Assembly and school board turnover from the recent municipal election and pending changes at the top of the borough and police department provide us an opportunity to refocus and redirect our government, as it reflects our community priorities.
On the national level, the “masters of the game” in business and government have made a mess that may take years to clean up. The outlook isn’t that much rosier in the State of Alaska. Because we have only limited sway on national and state issues that have tremendous influence on our lives, it’s critical that, as a community, we manage well the matters we control.
Toward that end, our new leaders might consider the following ideas:
1. Consider proportionality. Too often, hot-bottom issues generate debate disproportionate to their importance. Big issues deserve a lot of time. Small ones don’t. Formulating a position on a permitting process for a hydro plant above a sockeye lake justifies hours of testimony. Raising the limits on the numbers of chickens allowed per household should be doable with a quick show of hands. Extended debates on small or symbolic issues bog down government, overtax staff and rob energy from more difficult and complex matters that are more deserving of our time and attention.
2. Keep sight of the big issues. How to make up for declining state and federal funding, how to maintain facilities, how to support and build our retail sector to keep money in town, and the future of our schools are issues likely to require creativity, research, collaboration and time. If we spend much of our collective brainpower debating where heli-skiing can occur, we’ll never get around to addressing the larger issues that have much greater impact on our community.
3. Build community. Like our nation, our population is prone to divide into ideological camps that don’t meet except to disagree at public meetings. Divide and conquer is an old and reliable strategy for dominating groups of people and rendering them powerless. As a community, we conquer our ability to work together when we take up sides unnecessarily. Efforts like the mayor’s picnic – that bring together residents in a neutral setting – should be fostered. Other initiatives that might be considered are game and music nights at the public library on Fridays, and providing funding to ensure a community play is staged each winter, starting in January. Or how about investing some of the borough permanent fund in a small, rope-tow ski hill operated by volunteers?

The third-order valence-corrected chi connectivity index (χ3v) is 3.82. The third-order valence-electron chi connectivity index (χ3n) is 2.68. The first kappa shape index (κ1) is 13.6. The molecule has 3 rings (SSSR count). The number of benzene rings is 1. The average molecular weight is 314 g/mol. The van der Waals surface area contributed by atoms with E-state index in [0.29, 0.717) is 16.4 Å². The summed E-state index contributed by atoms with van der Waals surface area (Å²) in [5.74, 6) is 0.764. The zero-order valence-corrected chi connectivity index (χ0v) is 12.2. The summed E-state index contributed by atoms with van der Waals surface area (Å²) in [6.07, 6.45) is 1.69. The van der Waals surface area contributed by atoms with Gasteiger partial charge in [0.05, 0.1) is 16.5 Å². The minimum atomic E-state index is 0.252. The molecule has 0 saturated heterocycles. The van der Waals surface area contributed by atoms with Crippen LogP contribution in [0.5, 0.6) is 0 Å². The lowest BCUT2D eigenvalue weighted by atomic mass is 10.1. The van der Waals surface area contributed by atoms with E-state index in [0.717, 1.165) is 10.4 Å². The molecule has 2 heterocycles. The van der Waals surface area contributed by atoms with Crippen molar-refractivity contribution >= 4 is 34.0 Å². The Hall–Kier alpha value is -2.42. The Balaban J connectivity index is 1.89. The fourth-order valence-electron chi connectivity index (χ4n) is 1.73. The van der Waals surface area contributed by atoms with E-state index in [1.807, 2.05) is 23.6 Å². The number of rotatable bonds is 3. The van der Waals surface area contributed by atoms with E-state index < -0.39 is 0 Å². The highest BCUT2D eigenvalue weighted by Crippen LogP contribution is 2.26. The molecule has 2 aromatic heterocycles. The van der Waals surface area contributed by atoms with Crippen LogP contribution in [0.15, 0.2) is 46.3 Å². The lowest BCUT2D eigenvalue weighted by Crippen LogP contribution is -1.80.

4. Promote basic economic development. We don’t agree on much, but we should be able to agree on this much – let’s keep people living here year-round and encourage them to invest their money here, including by shopping in local stores. There’s money in Haines. Recycling it through the community enriches us all. Getting residents to invest in our town isn’t a one-way street. Businesses and government also must invest to provide an example and a statement of confidence that money spent here is a sound investment. A tax-free day held in the middle of winter – such as done in other small towns in Southeast – is one way the municipality can help. Businesses can help by keeping their prices competitive and continuing to support non-profits and similar community efforts.
5. Demand results from government employees. Full-time borough and school jobs offer long-term security and pay competitive wages and benefit packages that are still better than most jobs in the private sector. Because of this disparity, government often “competes” with the private sector for local talent. There’s nothing patently wrong with that equation, if our public employees are working harder and getting more done than their peers in the private sector. People are willing to pay for value. Worker evaluations – including those of the borough’s top jobs – need to be regular, honest and rigorous. Working for the public is a privilege. It rightly carries high expectations.
We’re entering an era in which our town’s old supports are thinning, collapsing or taking new shapes. It’s critical that we beef up our community – in the form of our collective, government decision-making – to brace ourselves for those changes.